Four potential investment stars of tomorrow
Four potential stars of tomorrow
Cost denotes the annual ongoing charges figure for the share class of the fund that is typically bought by retail investors via platforms. Financial Express (FE) risk scores show how risky each fund is in comparison with the FTSE 100 index of the UK’s leading companies, which has a risk rating of 100. Funds that are more volatile than the FTSE 100 have a score above 100 and vice versa, giving a reliable indication of relative risk.
Crux European Special Situations cost: 0.84% FE risk score: 78
The fund’s index-beating performance in both up and down markets is impressive. Trustnet data shows that the fund performed well when European markets plummeted in 2011 and when they rebounded in 2012. Rob Morgan, at Charles Stanley Direct, rates the fund’s manager, Richard Pease (pictured above), as a “notable rarity” in this regard.
Over a 25-year career Mr Pease has outperformed his benchmark by an average 0.41% a month, according to Tilney Bestinvest, which publishes data on career track records and identifies Mr Pease as one of today’s top 100 fund managers.
Ardevora UK Equity cost 1.16% FE risk score: 92
Jeremy Lang (pictured above) and William Pattisson co-founded Ardevora Asset Management at the start of 2010 and have all of their long-term savings in the Ardevora funds. “Managers who set off on their own and establish their own investment boutiques are often highly incentivised to perform well,” says Hargreaves Lansdown’s Heather Ferguson.
The UK mid-cap fund focuses on cyclical companies and tends to perform well when times are good; it generally does less well in falling markets.
Scottish Mortgage Investment Trust cost: 0.48% FE risk score: 134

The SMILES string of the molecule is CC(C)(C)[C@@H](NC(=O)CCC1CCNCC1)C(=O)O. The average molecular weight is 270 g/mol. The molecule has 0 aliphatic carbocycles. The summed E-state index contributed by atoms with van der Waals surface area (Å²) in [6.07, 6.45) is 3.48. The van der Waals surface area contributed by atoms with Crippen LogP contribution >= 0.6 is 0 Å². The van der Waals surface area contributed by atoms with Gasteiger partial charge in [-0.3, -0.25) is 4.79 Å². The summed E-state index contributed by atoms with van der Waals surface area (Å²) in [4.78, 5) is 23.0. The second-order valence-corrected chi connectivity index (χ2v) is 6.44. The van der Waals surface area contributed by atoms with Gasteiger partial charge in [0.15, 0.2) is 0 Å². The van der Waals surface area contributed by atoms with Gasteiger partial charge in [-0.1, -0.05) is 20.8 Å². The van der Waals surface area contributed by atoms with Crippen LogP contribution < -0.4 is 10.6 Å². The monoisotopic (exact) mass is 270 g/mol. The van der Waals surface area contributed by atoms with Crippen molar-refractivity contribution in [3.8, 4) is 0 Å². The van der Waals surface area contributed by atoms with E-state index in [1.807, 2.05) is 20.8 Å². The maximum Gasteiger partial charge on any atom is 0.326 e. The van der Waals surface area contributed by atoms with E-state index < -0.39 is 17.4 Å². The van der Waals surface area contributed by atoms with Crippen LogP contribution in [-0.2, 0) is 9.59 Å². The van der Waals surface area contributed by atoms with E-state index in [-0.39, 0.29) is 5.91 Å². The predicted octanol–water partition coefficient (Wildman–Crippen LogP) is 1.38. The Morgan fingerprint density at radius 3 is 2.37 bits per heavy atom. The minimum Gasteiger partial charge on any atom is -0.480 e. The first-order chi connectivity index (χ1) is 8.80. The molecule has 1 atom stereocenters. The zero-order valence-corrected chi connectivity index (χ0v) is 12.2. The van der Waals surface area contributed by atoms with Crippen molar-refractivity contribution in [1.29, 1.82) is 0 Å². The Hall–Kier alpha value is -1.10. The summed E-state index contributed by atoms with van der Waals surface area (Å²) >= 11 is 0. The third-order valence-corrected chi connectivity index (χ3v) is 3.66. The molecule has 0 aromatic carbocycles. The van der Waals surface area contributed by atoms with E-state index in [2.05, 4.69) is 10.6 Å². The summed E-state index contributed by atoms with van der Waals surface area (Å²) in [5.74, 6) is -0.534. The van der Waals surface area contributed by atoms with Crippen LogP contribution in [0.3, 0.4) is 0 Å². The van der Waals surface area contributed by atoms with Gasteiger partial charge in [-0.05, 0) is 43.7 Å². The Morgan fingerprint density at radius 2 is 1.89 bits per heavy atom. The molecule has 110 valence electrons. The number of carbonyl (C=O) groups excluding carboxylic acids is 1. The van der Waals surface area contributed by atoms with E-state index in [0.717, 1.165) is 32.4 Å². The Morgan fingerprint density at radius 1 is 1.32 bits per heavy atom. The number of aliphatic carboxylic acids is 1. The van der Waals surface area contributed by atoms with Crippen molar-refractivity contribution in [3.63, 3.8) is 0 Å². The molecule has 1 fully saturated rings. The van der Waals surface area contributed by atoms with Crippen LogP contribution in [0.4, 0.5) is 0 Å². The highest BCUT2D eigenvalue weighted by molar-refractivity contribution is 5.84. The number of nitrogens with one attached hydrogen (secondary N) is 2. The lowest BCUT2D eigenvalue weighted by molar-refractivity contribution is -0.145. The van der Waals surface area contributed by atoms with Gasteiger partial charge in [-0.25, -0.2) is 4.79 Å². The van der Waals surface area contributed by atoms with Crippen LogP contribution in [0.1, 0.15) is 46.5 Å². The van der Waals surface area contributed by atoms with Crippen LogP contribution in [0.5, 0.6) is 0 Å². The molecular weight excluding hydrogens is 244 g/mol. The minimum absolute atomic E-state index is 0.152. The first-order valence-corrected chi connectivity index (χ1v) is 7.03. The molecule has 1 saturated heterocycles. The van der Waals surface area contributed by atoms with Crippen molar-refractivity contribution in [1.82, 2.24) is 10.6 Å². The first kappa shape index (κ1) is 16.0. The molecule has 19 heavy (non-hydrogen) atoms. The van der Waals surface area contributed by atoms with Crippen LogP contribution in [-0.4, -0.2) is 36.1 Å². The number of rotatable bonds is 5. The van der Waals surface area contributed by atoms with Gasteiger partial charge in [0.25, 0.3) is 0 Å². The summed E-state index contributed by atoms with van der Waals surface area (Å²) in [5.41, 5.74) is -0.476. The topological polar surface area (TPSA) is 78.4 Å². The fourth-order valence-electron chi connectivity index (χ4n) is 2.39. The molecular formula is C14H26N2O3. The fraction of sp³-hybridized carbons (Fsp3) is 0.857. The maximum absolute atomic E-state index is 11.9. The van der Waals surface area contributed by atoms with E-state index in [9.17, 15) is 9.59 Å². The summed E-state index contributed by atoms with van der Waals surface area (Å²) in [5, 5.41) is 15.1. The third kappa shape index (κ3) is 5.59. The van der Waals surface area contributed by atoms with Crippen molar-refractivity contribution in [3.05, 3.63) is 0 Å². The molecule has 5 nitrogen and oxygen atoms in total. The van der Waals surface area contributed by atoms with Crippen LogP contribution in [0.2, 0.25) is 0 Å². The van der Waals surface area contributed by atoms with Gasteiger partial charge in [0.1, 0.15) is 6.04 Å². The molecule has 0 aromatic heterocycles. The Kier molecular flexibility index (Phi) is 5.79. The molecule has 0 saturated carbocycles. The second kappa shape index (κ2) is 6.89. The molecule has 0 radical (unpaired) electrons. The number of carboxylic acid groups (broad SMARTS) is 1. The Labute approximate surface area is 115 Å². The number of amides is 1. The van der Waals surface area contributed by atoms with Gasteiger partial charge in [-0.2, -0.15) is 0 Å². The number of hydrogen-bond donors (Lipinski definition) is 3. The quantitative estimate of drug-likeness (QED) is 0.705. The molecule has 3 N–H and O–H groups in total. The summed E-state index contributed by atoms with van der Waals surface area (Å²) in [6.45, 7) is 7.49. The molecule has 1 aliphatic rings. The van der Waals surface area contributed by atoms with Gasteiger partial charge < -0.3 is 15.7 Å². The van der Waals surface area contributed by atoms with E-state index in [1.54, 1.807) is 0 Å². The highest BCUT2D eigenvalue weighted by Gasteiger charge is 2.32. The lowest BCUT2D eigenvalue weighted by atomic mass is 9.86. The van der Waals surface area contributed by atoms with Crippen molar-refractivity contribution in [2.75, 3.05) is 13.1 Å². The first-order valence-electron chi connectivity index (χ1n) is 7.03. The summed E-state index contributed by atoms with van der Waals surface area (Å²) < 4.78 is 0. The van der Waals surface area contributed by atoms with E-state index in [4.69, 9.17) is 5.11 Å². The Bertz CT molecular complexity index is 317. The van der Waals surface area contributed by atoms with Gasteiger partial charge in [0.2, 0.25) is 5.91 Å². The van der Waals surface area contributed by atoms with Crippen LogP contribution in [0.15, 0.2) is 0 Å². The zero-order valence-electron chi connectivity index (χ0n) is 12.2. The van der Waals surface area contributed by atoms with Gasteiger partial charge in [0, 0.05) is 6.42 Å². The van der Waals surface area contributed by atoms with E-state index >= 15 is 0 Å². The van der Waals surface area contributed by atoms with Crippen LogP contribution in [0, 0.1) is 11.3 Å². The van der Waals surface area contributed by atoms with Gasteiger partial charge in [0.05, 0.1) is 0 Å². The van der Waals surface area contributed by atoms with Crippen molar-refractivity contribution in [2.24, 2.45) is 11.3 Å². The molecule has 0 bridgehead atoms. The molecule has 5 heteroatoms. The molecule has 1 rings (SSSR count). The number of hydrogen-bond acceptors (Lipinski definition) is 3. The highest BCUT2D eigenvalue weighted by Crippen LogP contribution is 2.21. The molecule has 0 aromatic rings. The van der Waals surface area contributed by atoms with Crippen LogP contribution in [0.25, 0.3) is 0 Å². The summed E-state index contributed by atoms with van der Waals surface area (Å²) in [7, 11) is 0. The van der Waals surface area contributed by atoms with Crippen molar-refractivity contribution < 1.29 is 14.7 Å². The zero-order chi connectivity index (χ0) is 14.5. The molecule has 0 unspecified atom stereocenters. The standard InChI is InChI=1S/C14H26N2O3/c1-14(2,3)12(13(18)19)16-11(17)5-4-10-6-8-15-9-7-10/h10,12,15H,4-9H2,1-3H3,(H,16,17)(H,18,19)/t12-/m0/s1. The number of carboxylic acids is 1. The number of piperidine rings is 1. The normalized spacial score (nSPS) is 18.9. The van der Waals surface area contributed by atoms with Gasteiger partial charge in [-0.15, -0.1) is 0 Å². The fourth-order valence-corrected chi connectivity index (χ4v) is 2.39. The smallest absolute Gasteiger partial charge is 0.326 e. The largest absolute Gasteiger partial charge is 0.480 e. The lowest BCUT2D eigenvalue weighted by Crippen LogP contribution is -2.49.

Many good-quality active managers take a highly focused approach. Baillie Gifford’s James Anderson (pictured above) and Tom Slater, co-managers of Scottish Mortgage Investment Trust, take a highly selective long-term view of the prospects of companies and completely disregard the constituents of any benchmark or what their peers are holding.
The trust has an active share of 94%.“They’ve been highly successful in picking some winners from an early stage, such as Tencent Holdings,Tesla Motors and Facebook,” says Mr Morgan.
“The trust’s performance can behave completely differently to the wider market, but this means it can work well as part of a diverse portfolio.”
Kames Investment Grade Bond cost: 0.79% FE risk score: 20
This fund has outperformed the IA Sterling Corporate Bond peer group in every discrete period over the past five years,accordingtoTrustnet.Co-managed by Stephen Snowden and Euan McNeil (pictured above), it is holds an ‘elite’ rating from FundCalibre.
“Both managers are really experienced and opinionated,” says FundCalibre’s Darius McDermott.“They make money by exploiting changes in the credit worthiness of companies in the global investment- grade market and changes in expectations of the path of interest rates. They also have the flexibility to react quickly to changing market conditions.”